Reassignment only works if you have an existing vacancy that suits your employee's skills and traits. In this situation, offering reassignment to the employee can benefit your organization because you'll already have in-depth knowledge of the person's strengths and weaknesses — and you know they're a cultural fit. It also allows you to avoid the cost of externally recruiting for the new role and potentially making another bad hire.
Role reassignment can be a stressful experience for employees, and respectfully managing the process protects their well-being and prevents morale issues. Involving your HR department in meetings can help you handle any problems your employee raises when discussing a potential reassignment. Emphasize the qualities and skills that make your employee a good fit for the role, and ensure they understand their new responsibilities to ensure a successful transition.
5. Terminate the employee.
If reassignment isn't an option and the employee isn't showing signs of improvement, you may have to resort to terminating their employment. Following best practices for firing an employee is essential because it protects your company against potential legal action.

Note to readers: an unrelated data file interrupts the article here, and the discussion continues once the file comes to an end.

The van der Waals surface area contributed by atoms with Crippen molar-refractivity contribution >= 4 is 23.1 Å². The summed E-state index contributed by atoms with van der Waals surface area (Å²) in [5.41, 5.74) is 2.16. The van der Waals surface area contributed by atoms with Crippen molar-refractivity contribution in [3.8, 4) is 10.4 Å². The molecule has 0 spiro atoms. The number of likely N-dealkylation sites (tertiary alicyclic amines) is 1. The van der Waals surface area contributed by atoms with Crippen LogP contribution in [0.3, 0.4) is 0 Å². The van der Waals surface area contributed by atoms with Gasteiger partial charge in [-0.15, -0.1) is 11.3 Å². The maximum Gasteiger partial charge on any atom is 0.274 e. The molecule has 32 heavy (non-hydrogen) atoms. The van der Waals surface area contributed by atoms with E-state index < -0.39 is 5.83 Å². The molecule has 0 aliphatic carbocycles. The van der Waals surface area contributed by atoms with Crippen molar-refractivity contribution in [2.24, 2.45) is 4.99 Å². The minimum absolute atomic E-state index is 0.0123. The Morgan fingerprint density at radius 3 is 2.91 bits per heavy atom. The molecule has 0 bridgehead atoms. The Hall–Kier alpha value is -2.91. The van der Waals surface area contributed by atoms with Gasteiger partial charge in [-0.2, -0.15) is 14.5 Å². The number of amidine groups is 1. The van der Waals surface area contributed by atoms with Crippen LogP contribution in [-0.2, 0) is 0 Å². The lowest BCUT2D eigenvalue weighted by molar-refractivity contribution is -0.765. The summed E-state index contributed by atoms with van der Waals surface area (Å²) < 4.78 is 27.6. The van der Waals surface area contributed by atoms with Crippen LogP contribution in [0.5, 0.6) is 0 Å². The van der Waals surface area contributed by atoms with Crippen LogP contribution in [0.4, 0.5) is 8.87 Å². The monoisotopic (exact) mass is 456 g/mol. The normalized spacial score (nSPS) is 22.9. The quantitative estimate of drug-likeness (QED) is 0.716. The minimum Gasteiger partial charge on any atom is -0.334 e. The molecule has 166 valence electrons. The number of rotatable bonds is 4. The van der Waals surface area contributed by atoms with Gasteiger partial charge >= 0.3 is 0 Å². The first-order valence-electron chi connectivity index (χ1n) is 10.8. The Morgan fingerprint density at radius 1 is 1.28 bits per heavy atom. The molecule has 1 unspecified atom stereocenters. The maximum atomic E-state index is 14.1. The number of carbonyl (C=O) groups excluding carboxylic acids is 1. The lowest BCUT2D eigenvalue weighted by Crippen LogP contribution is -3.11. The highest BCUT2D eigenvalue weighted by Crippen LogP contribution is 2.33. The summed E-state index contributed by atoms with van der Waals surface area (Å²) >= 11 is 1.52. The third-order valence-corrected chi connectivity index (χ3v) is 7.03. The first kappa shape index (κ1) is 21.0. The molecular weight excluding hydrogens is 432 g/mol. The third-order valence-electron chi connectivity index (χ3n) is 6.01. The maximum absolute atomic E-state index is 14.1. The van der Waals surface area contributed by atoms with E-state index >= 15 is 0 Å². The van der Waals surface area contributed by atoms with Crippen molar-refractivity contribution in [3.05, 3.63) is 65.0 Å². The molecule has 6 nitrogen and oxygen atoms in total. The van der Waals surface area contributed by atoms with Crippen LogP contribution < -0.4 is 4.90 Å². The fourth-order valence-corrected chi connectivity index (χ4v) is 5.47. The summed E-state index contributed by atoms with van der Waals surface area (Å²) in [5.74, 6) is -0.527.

For example, you should determine if there are exceptions to at-will hiring in your state. A lawyer with expertise in employment law can advise you on how best to handle the termination process and reduce the risk of litigation.
The U.S. Chamber of Commerce recommends following these steps to comply with employment law when terminating an employee:
- Review your termination policy to ensure your decision complies with your workplace procedures and follow the agreed process closely.
- Document and store details of your employee's performance issues or policy violations.
- Collect evidence to support your decision.
- Provide information about unemployment benefits and insurance transportability.
- Prepare your employee's final paycheck.
What to remember when letting an employee go